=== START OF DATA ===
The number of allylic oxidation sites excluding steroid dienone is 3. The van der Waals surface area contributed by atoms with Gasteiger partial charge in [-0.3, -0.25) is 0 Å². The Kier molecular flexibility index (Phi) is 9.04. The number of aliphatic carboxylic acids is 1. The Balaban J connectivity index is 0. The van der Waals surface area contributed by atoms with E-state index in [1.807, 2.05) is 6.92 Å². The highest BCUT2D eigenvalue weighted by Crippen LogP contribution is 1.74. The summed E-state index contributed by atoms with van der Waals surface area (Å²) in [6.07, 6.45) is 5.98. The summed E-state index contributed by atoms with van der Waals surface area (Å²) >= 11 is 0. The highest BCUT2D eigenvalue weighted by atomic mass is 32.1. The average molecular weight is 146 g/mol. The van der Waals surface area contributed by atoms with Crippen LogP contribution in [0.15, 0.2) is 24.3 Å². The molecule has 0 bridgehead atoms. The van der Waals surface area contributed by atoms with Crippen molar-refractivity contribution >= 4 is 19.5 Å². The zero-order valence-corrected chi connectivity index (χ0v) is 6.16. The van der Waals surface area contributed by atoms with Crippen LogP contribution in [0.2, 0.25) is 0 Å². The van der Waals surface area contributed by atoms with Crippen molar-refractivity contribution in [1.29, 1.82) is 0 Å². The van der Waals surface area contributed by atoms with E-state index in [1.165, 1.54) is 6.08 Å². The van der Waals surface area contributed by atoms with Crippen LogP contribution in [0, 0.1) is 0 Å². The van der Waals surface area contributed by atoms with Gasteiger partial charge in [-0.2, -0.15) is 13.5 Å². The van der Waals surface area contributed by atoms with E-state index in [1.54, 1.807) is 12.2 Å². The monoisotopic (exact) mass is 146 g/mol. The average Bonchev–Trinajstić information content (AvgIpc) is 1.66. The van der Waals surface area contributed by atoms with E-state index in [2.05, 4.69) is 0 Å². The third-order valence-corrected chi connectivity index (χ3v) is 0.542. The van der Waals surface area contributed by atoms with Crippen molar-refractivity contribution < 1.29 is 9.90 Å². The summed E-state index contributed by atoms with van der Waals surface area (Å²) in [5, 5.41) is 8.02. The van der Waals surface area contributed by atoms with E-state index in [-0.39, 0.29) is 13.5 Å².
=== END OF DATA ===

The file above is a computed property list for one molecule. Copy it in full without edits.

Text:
The number of allylic oxidation sites excluding steroid dienone is 3. The van der Waals surface area contributed by atoms with Gasteiger partial charge in [-0.3, -0.25) is 0 Å². The Kier molecular flexibility index (Phi) is 9.04. The number of aliphatic carboxylic acids is 1. The Balaban J connectivity index is 0. The van der Waals surface area contributed by atoms with E-state index in [1.807, 2.05) is 6.92 Å². The highest BCUT2D eigenvalue weighted by Crippen LogP contribution is 1.74. The summed E-state index contributed by atoms with van der Waals surface area (Å²) in [6.07, 6.45) is 5.98. The summed E-state index contributed by atoms with van der Waals surface area (Å²) >= 11 is 0. The highest BCUT2D eigenvalue weighted by atomic mass is 32.1. The average molecular weight is 146 g/mol. The van der Waals surface area contributed by atoms with Crippen LogP contribution in [0.15, 0.2) is 24.3 Å². The molecule has 0 bridgehead atoms. The van der Waals surface area contributed by atoms with Crippen molar-refractivity contribution >= 4 is 19.5 Å². The zero-order valence-corrected chi connectivity index (χ0v) is 6.16. The van der Waals surface area contributed by atoms with Crippen LogP contribution in [0.2, 0.25) is 0 Å². The van der Waals surface area contributed by atoms with Crippen molar-refractivity contribution in [1.29, 1.82) is 0 Å². The van der Waals surface area contributed by atoms with E-state index in [1.165, 1.54) is 6.08 Å². The van der Waals surface area contributed by atoms with Crippen LogP contribution in [0, 0.1) is 0 Å². The van der Waals surface area contributed by atoms with Gasteiger partial charge in [-0.2, -0.15) is 13.5 Å². The van der Waals surface area contributed by atoms with E-state index in [1.54, 1.807) is 12.2 Å². The monoisotopic (exact) mass is 146 g/mol. The average Bonchev–Trinajstić information content (AvgIpc) is 1.66. The van der Waals surface area contributed by atoms with E-state index in [2.05, 4.69) is 0 Å². The third-order valence-corrected chi connectivity index (χ3v) is 0.542. The van der Waals surface area contributed by atoms with Crippen molar-refractivity contribution < 1.29 is 9.90 Å². The summed E-state index contributed by atoms with van der Waals surface area (Å²) in [5, 5.41) is 8.02. The van der Waals surface area contributed by atoms with E-state index in [-0.39, 0.29) is 13.5 Å².